Senator Grassley revives his criticism of how colleges and universities use their endowments.
WASHINGTON -- A few years ago, Senator Charles Grassley (R-Iowa) caused consternation among the nation's wealthiest colleges by scrutinizing their endowments, saying that universities needed to spend more of the tax-exempt funds they were accruing. He also requested a variety of data on tuition prices, financial aid and endowment management. While only a small share of colleges have mega-endowments, the focus on those with billions frustrated many institutions without much money -- while causing public relations headaches for those who have plenty.
Then the stock market crashed, the average value of endowments dropped by almost 21 percent, and the issue briefly became moot.
Now, as endowments have rebounded, Grassley is revisiting the issue. In a press release Thursday on a Treasury Department study on donor-advised funds, he blasted colleges for "hoarding assets at taxpayer expense." (The study did not focus on college endowments, but did note that colleges are frequent users of tax exemption provisions.)
"It’s important to understand whether these tax benefits are fueling the tuition increases by subsidizing high salaries for college leaders and rock-climbing walls and other non-educational amenities to try to attract students," said Grassley, a member of the Senate Finance Committee. He pointed to tax-exempt bonds and charitable contributions, as well as the income-tax exempt endowments, as examples of preferential tax provisions that universities frequently use.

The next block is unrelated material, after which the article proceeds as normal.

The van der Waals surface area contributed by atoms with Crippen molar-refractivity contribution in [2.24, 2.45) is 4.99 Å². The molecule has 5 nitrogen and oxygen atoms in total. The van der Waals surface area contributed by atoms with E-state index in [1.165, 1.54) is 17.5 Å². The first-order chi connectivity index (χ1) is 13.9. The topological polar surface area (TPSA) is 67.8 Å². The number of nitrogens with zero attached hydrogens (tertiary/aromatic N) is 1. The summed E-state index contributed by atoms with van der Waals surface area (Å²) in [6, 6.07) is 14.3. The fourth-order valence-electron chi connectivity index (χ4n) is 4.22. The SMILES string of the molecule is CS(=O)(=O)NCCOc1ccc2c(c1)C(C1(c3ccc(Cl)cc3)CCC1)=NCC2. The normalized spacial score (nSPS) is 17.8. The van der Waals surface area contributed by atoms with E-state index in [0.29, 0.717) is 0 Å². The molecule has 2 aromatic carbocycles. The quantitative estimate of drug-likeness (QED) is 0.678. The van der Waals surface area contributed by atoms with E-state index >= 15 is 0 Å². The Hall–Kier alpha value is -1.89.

He linked the issue to the Obama administration's new focus on college costs, which has emerged in recent days as a key issue. Vice President Joe Biden and Education Secretary Arne Duncan again addressed college affordability in speeches in Florida on Thursday.
The Association of American Universities, which represents many of the institutions with the largest endowments, declined to comment on Grassley's statement.
How much impact Grassley will have this time is unclear. In 2007 and 2008, before the markets crashed, Grassley had built some Congressional support for a minimum endowment payout rate despite fierce pushback from higher education groups -- and some of the best-endowed colleges raised their endowment payouts through increased spending on financial aid. He also collected data on endowments from the 136 colleges with the largest such funds, although results of the survey were not published.
Grassley was then the ranking Republican of the Finance Committee, a position he no longer holds. The administration's push on college affordability appears so far to be focused on increasing efficiency at lower-cost public institutions rather than scrutinizing the most expensive colleges.
For now, he is calling largely for increased transparency. "Additional transparency related to revenues and expenses would give us all a better handle on how tuition is set," he said in the statement.
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